What are the steps leading to a finished pet portrait?
We all know that pets don't sit for long periods of time while you casually paint them. Even humans don't sit comfortable for long periods of time. So how do you capture the portrait of an animal on the canvas? The answer to that question will be explored in the following steps.
Step 1: Work From Your Imagination!
The process begins inside your head, in your imagination. Start sketching small croquis of animals to get the rough idea. This is sometimes difficult because your sketches may look bad, but don't worry about that. Your imagination will always create a better composition than to simply begin drawing from photographs. Sketch until you feel that you have put your figures into every position possible, but don't worry about detail.
Step 2: Finalize Your Composition Rough.
Before you meet the subject in real life, but after you have drawn your croquis, draw a more finished composition. It doesn't have to be anything fancy, but it should capture the elements of the painting before you begin to photograph the animals and draw from life. Xerox a couple of these and make changes on them to see if a different composition would work better.
Step 3: Familiarize Yourself With Your Subject.
You can see by the drawings on the left, that I begin by sketching the dogs to get a sense of their personality. I immediately discovered that one of the dogs was more calm and docile than the other dog, so I began to contemplate compositions based on this. Sketch in ink or dark pencil and work quickly. Do a ton of these little drawings; The first ones may be terrible, but continue until you fall into a rhythm.
Step 4: Take Lots of Photographs.
Once you have drawn from life and feel comfortable with the expression of the dogs, arrange a time to photograph the dogs. Take lots of high quality photos in a number of poses, but keep in mind your initial sketches and don't feel like you have to cater to the camera. The camera is a tool to capture the poses, but be wary of the color. Make notes about the color in your mind as you watch the dogs. Bring along some watercolors to capture the color if you don't feel comfortable remembering the exact color.
Step 5: Begin Painting Loosely.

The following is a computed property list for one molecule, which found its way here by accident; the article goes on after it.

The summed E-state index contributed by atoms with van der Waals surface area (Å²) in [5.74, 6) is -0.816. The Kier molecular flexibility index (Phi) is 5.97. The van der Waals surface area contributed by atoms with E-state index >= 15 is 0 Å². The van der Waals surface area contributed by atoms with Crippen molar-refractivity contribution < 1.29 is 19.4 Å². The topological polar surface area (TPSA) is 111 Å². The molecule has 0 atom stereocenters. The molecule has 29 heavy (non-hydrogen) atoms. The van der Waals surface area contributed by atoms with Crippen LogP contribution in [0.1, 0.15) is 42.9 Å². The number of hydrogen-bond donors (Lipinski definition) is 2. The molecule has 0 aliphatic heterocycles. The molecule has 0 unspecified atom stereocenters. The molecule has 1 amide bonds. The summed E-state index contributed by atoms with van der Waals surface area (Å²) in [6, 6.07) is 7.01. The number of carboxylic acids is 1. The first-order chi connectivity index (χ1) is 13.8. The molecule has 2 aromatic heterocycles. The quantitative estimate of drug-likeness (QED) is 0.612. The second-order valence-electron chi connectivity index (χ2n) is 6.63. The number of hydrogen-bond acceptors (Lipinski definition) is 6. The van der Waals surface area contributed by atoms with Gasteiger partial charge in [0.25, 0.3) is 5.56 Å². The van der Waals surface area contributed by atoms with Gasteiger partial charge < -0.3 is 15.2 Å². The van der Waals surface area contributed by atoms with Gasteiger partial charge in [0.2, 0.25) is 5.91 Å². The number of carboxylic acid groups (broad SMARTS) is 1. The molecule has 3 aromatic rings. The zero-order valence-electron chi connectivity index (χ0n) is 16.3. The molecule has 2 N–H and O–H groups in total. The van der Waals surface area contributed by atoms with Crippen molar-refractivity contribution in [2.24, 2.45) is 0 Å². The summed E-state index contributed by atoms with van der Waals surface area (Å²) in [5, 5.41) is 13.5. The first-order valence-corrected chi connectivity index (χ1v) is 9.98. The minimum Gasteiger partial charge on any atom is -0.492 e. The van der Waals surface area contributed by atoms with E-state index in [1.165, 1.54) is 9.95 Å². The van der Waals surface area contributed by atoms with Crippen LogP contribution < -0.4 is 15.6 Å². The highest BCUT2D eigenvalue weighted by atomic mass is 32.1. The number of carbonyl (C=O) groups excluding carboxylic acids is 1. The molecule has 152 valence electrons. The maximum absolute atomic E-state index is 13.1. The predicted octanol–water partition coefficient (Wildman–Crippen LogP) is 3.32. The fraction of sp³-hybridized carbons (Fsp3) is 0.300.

Once you have familiarized yourself with your subject, and you feel confident in the expressions of the dogs, turn your attention to the canvas. Sometimes I draw a charcoal outline on the canvas, which is what I did for this commission. Everyone has their own preference for beginning a painting. I personally tend to work too lightly so I start with a slightly darker underpainting in order to leave room to go lighter on the fur. The real difficulty is in figuring out the composition and in this commission, the patrons wanted certain items in the painting and the dogs in a certain way. They wanted the dog on the left to have his tongue out and a tennis ball at his feet. While the more docile dog had a toy teddy bear that she was fond of. Do whatever it takes to please your patron, while following your artistic vision--it's not always an easy balance.
Step 6: Finish the Painting
Of course, this is easier said than done, but the main idea of these steps is the act of painting is made easier by having a series of steps leading to a final image. Trying to finish a painting all at once is like trying to write a novel without making drafts. Some of your ideas don't work and it's better to find that out beforehand than to figure it out on the canvas. Learning to paint is merely practice, but as you can see, some of the steps can be learnt. Break it down into steps and allow your imagination space to roam as you begin your own pet portraits.
Boldness has power. And I fear that I fell into a trap of analysis paralysis through my study of technique that cut away from my boldness. But here's the difficulty that I have with it: I do believe that having those techniques in my toolbox helps immensely, but at what point does it become a hinderance? Well, I believe that it's starting to hinder me, even at my young age.
The picture to the left was taken in my studio garage that I've been painting in since graduation. I just went through some of my old paintings and found these two fairly large paintings. The painting on the left is a Caravaggio mastercopy that I did about 6 years ago and the one on the right is a self portrait from maybe 5 years ago. I pulled these paintings out and was dismayed to find that they have some real power to them. I didn't care about any specific technique or anything. I just wanted to paint a large self portrait in a classical attire and to do a caravaggio mastercopy.
What frightened me about it was that I may have lost something. But I know that if I did it once, I can do it a thousand times. But that's what brings me to a conclusion "Technique Breeds Fear" technique by itself is perfectly good to learn, but when techniques mix, you tend to lose yourself and become fearful. And I think that's because technique is limitation. It is a fence that needs to be broken before it closes in on you.
Be yourselves and paint earnestly.